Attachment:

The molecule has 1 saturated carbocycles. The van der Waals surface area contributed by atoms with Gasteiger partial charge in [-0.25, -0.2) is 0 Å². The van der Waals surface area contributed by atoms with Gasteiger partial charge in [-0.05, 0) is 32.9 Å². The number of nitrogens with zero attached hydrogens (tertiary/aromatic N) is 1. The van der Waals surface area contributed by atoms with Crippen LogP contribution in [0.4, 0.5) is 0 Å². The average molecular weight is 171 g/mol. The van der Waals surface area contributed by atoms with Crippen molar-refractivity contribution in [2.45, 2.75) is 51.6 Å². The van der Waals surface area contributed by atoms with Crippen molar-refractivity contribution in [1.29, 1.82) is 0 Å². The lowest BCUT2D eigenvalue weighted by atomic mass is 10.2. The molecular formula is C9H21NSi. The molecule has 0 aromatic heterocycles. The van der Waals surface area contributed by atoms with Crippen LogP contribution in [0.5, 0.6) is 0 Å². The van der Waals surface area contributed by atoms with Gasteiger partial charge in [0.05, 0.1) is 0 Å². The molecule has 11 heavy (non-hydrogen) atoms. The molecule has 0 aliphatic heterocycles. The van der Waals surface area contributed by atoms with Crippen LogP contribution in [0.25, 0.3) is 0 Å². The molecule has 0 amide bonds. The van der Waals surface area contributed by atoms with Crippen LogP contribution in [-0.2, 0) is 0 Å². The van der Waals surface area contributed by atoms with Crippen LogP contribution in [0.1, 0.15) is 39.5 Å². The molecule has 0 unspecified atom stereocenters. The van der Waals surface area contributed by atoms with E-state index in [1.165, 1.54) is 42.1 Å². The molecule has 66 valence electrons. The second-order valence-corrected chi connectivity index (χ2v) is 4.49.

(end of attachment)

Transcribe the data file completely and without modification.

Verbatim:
The molecule has 1 saturated carbocycles. The van der Waals surface area contributed by atoms with Gasteiger partial charge in [-0.25, -0.2) is 0 Å². The van der Waals surface area contributed by atoms with Gasteiger partial charge in [-0.05, 0) is 32.9 Å². The number of nitrogens with zero attached hydrogens (tertiary/aromatic N) is 1. The van der Waals surface area contributed by atoms with Crippen LogP contribution in [0.4, 0.5) is 0 Å². The average molecular weight is 171 g/mol. The van der Waals surface area contributed by atoms with Crippen molar-refractivity contribution in [2.45, 2.75) is 51.6 Å². The van der Waals surface area contributed by atoms with Crippen molar-refractivity contribution in [1.29, 1.82) is 0 Å². The lowest BCUT2D eigenvalue weighted by atomic mass is 10.2. The molecular formula is C9H21NSi. The molecule has 0 aromatic heterocycles. The van der Waals surface area contributed by atoms with Crippen LogP contribution in [0.5, 0.6) is 0 Å². The van der Waals surface area contributed by atoms with Gasteiger partial charge in [0.05, 0.1) is 0 Å². The molecule has 11 heavy (non-hydrogen) atoms. The molecule has 0 aliphatic heterocycles. The van der Waals surface area contributed by atoms with Crippen LogP contribution in [0.25, 0.3) is 0 Å². The molecule has 0 amide bonds. The van der Waals surface area contributed by atoms with Crippen LogP contribution in [-0.2, 0) is 0 Å². The van der Waals surface area contributed by atoms with Crippen LogP contribution in [0.1, 0.15) is 39.5 Å². The molecule has 0 unspecified atom stereocenters. The van der Waals surface area contributed by atoms with E-state index in [1.165, 1.54) is 42.1 Å². The molecule has 66 valence electrons. The second-order valence-corrected chi connectivity index (χ2v) is 4.49.